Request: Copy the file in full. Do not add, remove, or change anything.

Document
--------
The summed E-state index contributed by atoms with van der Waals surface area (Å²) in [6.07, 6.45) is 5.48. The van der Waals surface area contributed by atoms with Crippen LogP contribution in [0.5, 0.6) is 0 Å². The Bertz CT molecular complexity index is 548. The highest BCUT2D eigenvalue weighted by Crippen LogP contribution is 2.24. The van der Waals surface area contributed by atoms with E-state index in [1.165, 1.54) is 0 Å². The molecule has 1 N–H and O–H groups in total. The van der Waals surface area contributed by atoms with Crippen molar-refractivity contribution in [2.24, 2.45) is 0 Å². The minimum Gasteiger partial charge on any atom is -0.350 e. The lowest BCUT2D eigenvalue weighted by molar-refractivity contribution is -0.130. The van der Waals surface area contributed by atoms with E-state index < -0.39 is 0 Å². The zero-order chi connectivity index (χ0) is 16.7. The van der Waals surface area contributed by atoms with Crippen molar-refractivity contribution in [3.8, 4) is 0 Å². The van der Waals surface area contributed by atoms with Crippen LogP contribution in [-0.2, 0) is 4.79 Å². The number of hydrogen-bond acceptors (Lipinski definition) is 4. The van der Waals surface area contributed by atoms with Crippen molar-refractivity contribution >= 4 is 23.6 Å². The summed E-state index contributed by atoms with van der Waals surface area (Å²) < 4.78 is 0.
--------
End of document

The summed E-state index contributed by atoms with van der Waals surface area (Å²) in [6.07, 6.45) is 5.48. The van der Waals surface area contributed by atoms with Crippen LogP contribution in [0.5, 0.6) is 0 Å². The Bertz CT molecular complexity index is 548. The highest BCUT2D eigenvalue weighted by Crippen LogP contribution is 2.24. The van der Waals surface area contributed by atoms with E-state index in [1.165, 1.54) is 0 Å². The molecule has 1 N–H and O–H groups in total. The van der Waals surface area contributed by atoms with Crippen molar-refractivity contribution in [2.24, 2.45) is 0 Å². The minimum Gasteiger partial charge on any atom is -0.350 e. The lowest BCUT2D eigenvalue weighted by molar-refractivity contribution is -0.130. The van der Waals surface area contributed by atoms with E-state index < -0.39 is 0 Å². The zero-order chi connectivity index (χ0) is 16.7. The van der Waals surface area contributed by atoms with Crippen molar-refractivity contribution in [3.8, 4) is 0 Å². The van der Waals surface area contributed by atoms with Crippen LogP contribution in [-0.2, 0) is 4.79 Å². The number of hydrogen-bond acceptors (Lipinski definition) is 4. The van der Waals surface area contributed by atoms with Crippen molar-refractivity contribution >= 4 is 23.6 Å². The summed E-state index contributed by atoms with van der Waals surface area (Å²) < 4.78 is 0.